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51 New York Law School Law Review 801 (2006/07)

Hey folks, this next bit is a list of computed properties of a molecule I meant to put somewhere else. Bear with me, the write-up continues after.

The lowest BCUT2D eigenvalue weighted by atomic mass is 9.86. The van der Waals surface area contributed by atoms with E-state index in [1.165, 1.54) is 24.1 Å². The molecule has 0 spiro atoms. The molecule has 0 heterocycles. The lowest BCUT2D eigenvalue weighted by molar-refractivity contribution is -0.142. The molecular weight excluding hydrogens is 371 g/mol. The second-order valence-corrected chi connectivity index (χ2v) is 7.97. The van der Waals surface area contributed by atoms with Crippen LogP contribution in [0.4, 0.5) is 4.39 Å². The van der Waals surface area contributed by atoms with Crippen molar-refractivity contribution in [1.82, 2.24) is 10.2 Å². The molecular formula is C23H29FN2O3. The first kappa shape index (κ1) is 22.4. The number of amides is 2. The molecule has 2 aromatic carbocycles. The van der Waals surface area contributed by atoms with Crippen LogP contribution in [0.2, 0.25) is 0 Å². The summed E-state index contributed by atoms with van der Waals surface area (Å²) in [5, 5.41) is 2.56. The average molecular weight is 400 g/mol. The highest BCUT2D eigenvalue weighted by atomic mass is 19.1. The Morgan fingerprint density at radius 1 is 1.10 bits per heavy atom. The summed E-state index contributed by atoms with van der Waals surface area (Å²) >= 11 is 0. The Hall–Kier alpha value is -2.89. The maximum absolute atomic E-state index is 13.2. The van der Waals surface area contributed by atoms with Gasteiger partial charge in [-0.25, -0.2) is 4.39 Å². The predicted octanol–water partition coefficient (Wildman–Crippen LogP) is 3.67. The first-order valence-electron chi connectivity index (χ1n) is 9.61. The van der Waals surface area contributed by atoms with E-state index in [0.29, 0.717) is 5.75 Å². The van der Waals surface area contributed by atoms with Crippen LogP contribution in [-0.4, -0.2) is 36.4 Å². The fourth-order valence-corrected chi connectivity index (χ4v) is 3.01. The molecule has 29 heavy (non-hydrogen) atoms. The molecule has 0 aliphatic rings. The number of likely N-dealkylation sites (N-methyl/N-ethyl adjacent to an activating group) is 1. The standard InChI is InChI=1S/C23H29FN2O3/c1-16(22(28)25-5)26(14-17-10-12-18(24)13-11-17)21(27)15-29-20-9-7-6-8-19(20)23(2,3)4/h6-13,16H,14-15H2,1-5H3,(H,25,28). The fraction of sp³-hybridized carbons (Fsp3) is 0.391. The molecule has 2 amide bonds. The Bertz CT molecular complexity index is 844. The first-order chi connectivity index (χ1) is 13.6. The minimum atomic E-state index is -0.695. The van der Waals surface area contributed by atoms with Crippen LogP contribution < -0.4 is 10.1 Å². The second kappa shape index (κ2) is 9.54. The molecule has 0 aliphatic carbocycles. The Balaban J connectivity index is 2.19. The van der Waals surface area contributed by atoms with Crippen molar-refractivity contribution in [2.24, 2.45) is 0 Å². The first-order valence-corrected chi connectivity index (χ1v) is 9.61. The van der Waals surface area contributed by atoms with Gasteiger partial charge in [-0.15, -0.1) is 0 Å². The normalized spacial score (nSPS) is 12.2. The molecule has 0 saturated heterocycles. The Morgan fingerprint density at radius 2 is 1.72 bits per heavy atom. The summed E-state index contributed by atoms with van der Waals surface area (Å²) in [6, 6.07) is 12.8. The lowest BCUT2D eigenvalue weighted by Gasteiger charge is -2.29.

Especially after 1980, our belief in and our use of law to solve societal problems seemed to decline precipitously, well beyond the ebb and flow of political trends and tastes. Beginning in earnest in the 1980s, political discourse increasingly treated law and markets primarily in binary terms. You could have one or the other, but not both. More law meant less markets and vice versa. When it came to choosing between law or markets, the tide clearly had shifted. If injustices in the 1970s were greeted with the slogan "there ought to be a law", that approach to solving problems was now replaced with a new refrain: "there ought to be a market". In this essay, I address the question of why this turn to markets has occurred. I argue that we are not dealing with simply a swing of the political pendulum that will ultimately be reversed by a change in the party in power. The reasons run deeper than electoral politics and go to the fundamental changes that have occurred in the ways that states and markets now interact. I argue that this is, in fact, a major byproduct of a highly politicized, neo-liberal view of globalization in the United States, one that ultimately sees the global economy as a set of relentless, hegemonic forces that almost always require that policy makers favor markets over law. This essay suggests some of the ways that we can invoke law to help create the democratic means, flows of information, and political processes necessary to enable individuals to function not only as consumers but as effective, informed and engaged citizens as well.